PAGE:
The leader of Birmingham City Council is calling on the West Midlands Local Government Pension Fund (WMPF) to stop using external investment managers after a Centre for Policy Studies report hit out at ‘excessive’ charges across the Local Government Pension Scheme (LGPS).
BCC leader John Clancy said the scale of fees paid in management costs by WMPF, which were £86.3m in 2014-15 and £74.9m in 2015-16, were unacceptable. He called for management of the fund should be brought in-house to save money.
The study by the Centre for Policy Studies, authored by CPS fellow Michael Johnson, hits out at “dysfunctional governance” and an “absence of accountability” across the LGPS. Clancy has backed policy recommendations in the report including the replacement of active management of investments with passive management, arguing this could be used by councils to fund essential public services and pay for improved social care. He is also backing Johnson’s call for all 89 schemes to be rolled into a single scheme, effectively a sovereign wealth fund, with the assets being used to deliver housing and infrastructure for local authorities.
The CPS report urges the Government to remove a requirement on local government pension fund trustees to take advice before making an investment. If investment managers are to be used, the study recommends performance-related fees and not to hire any fund manager whose fees are tied to the size of the assets under management.
The study found that over the past decade assets held by the 89 funds under-performed the major UK and global equity and bond indices. The funds would have grown at a faster rate through passive investing – placing money in ‘tracker’ funds which simply copy the performance of stock markets.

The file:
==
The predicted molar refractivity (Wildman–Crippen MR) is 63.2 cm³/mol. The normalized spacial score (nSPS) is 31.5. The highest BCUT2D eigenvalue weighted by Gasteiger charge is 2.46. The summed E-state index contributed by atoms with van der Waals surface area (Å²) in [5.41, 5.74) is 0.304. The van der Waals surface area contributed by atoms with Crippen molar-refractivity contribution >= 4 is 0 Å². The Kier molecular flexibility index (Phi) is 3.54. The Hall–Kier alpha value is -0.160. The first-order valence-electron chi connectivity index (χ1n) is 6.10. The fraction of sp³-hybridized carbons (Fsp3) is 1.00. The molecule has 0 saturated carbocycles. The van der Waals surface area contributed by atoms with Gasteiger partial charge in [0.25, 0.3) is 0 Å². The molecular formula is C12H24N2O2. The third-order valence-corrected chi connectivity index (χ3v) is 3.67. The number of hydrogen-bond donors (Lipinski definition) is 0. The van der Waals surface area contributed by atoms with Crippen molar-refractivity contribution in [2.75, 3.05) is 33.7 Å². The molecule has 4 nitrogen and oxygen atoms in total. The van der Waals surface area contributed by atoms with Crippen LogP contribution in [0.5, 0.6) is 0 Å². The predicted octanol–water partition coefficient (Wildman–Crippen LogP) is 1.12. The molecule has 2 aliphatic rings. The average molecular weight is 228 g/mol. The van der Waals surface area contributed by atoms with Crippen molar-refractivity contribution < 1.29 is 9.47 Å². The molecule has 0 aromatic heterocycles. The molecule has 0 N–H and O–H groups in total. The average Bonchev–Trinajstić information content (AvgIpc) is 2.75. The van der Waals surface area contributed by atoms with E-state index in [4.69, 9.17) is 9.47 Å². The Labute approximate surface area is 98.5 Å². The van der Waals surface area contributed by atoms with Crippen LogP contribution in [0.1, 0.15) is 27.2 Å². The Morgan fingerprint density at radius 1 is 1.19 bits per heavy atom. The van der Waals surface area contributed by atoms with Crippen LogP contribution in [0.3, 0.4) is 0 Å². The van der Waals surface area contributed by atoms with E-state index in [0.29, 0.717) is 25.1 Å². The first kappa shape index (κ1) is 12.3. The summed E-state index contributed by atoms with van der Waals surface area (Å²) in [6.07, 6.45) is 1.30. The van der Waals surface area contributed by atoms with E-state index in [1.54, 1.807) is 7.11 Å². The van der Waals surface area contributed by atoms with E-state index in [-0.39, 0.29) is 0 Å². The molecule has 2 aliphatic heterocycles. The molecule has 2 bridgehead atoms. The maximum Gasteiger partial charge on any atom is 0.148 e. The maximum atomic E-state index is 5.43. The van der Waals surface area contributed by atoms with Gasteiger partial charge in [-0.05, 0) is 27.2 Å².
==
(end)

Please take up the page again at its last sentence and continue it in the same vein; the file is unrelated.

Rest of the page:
Birmingham City Council expects to be required to pay about £125 million to WMPF this year, including top-up fees to cover a projected deficit. Clancy says WMPF is “sucking in” money from Birmingham and the six other West Midlands metropolitan councils that could be better spent paying for social care and other services at risk of being cut as a result of cuts in Government grant to local authorities.
Earlier this year Cllr Clancy called for an investigation into management fees paid by WMPF. The future level of fees, according to WMPF’s accounts, are projected in 2017-18 to be £76.6m, rising in 2018-19 to £80.4m, to £84.4m in 2019-20 and then £88.5m in 2020-21. Clancy believes that the West Midlands scheme has paid £1bn to managers over the past ten years, an estimate he says has not been challenged by WMPF. He contrasts the figure with the West Yorkshire Local Government Pension Fund, whose management expenses over the same period were £70 million. Both funds are of a similar size and cover urban metropolitan council areas.
All of West Yorkshire’s investment advice is ‘in-house’. But the West Midlands fund farms out 60 per cent of its investment advice to City-based analysts.
The CPS study highlights West Yorkshire as being unique amongst the 89 funds in that its entire investment portfolio is managed in-house, and it also benefits from scale economies. The result, according to the CPS, is “dramatically lower costs”.
Clancy says: “The Centre for Policy Studies report is a vindication of what I have been saying for a long time – local government pension schemes across the country and here in the West Midlands are a dysfunctional mess and not fit for purpose.
“There is no need to hire investment managers at all. But the brutal truth is that funds up and down the country have happily spewed out hundreds of millions of pounds to City advisers for no real return whatsoever.
“This is a national disgrace, which is sucking money from local authorities at a time when public services are under threat as never before. If investment managers do not add value to a fund, they should not be paid.
“The CPS report is suggesting fees paid unnecessarily should be claimed back, in which case, Birmingham wants its money back. In any case, it is clear there is no need for WMPF to be requiring councils to stump up about £80m a year to cover management fees.”